ACT News

Luigi Costa Golden Mile murder trial begins in the ACT Supreme Court

A wealthy property owner allegedly repeatedly stabbed his elderly neighbour in a drunken attempt to dispose of his body, a court has been told.

Luigi Costa, 71, allegedly knocked Terrence Freebody off a chair, stomped on his face and neck, and then fatally stabbed him.

On Monday, Costa went on trial in the ACT Supreme Court for the death in his Mugga Way home on July 22, 2012.

Costa has pleaded not guilty.

Juries are usually given the option of returning verdicts of either guilty or not guilty.

But the jury was told on Monday that they had a third option – to find Costa not guilty by way of mental impairment.

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Costa's defence team says their client suffers from dementia and has no memory of the alleged murder.

But the Crown – led by Shane Drumgold – argues that Costa has faked his symptoms to escape prosecution for Mr Freebody's death.

The court was told that Costa had invited Mr Freebody and his wife over for a drink about 1pm to thank them for watching his house and to show them his renovated home.

The wife left about 5pm, allegedly due to Costa's foul language, but Mr Freebody stayed behind.

 About 5.03pm, Costa left a message on a friend's phone telling him to call the police, the court was told.  About 5.06pm, Costa called triple-zero to ask for assistance, claiming he had been attacked and the assailant was still in the house, and then hung up.

The emergency call operator reported hearing groaning in the background during the call, the court was told.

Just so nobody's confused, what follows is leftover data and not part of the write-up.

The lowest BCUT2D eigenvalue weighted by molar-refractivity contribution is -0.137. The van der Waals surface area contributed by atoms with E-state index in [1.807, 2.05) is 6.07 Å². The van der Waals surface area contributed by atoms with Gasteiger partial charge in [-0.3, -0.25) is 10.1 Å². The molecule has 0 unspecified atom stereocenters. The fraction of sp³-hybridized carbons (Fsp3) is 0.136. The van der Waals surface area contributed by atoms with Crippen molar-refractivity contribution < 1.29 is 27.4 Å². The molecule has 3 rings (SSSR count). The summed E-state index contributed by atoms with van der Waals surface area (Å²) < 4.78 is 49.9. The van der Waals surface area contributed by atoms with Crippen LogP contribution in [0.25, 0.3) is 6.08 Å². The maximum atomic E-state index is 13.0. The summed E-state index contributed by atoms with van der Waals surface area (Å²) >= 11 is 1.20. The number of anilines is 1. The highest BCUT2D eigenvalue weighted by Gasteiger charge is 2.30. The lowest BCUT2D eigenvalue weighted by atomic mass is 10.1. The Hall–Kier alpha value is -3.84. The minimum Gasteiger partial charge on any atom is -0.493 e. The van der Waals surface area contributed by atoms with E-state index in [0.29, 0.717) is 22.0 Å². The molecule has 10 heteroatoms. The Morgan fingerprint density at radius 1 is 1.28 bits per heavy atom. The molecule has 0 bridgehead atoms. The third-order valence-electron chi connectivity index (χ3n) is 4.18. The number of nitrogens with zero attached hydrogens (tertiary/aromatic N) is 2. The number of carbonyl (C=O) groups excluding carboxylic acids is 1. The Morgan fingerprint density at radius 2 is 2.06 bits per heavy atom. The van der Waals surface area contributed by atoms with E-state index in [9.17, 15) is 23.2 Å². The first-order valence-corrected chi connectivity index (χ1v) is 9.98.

The operator called back, but Costa put him on hold for 13 seconds before becoming aggressive, saying "get f---ed" and "I'll kill you".

Police arrived about 5.25pm to find Mr Freebody dead in the dining room and Costa sitting on the toilet with a blood-stained knife nearby.

Mr Drumgold, in his opening submissions, said Costa had pushed Mr Freebody off the chair, causing him to breaking his back.

Mr Drumgold told jurors that the moaning they would hear in the background of the triple-zero call had been Mr Freebody after the fall.

The prosecution alleged that Costa needed to explain the fall, but had not formulated an excuse.

Costa then stomped on Mr Freebody's face and neck to silence him, before killing him with a knife in an attempt to cover his tracks, Mr Drumgold said.

The prosecution argued that Mr Costa did not suffer from dementia and had managed his home and finances, and travelled without problems leading up to July 2012.

Mr Drumgold alleged that Costa has deliberately feigned memory loss and flunked mental health tests in order to escape prosecution.

But defence barrister, Remy van de Wiel, QC, said his client's behaviour had been consistent with a man suffering dementia.

Mr van de Wiel told jurors that the defence would not allege that an unknown person killed Mr Freebody.

He explained that defence teams worked on orders from clients, and Costa's instructions had been that he did not recall the alleged offence.

The barrister said the Crown's allegations had been speculation not supported by fact and he urged jurors to examine the evidence carefully and keep open minds until the end of the trial.

The trial before Chief Justice Helen Murrell will continue on Tuesday.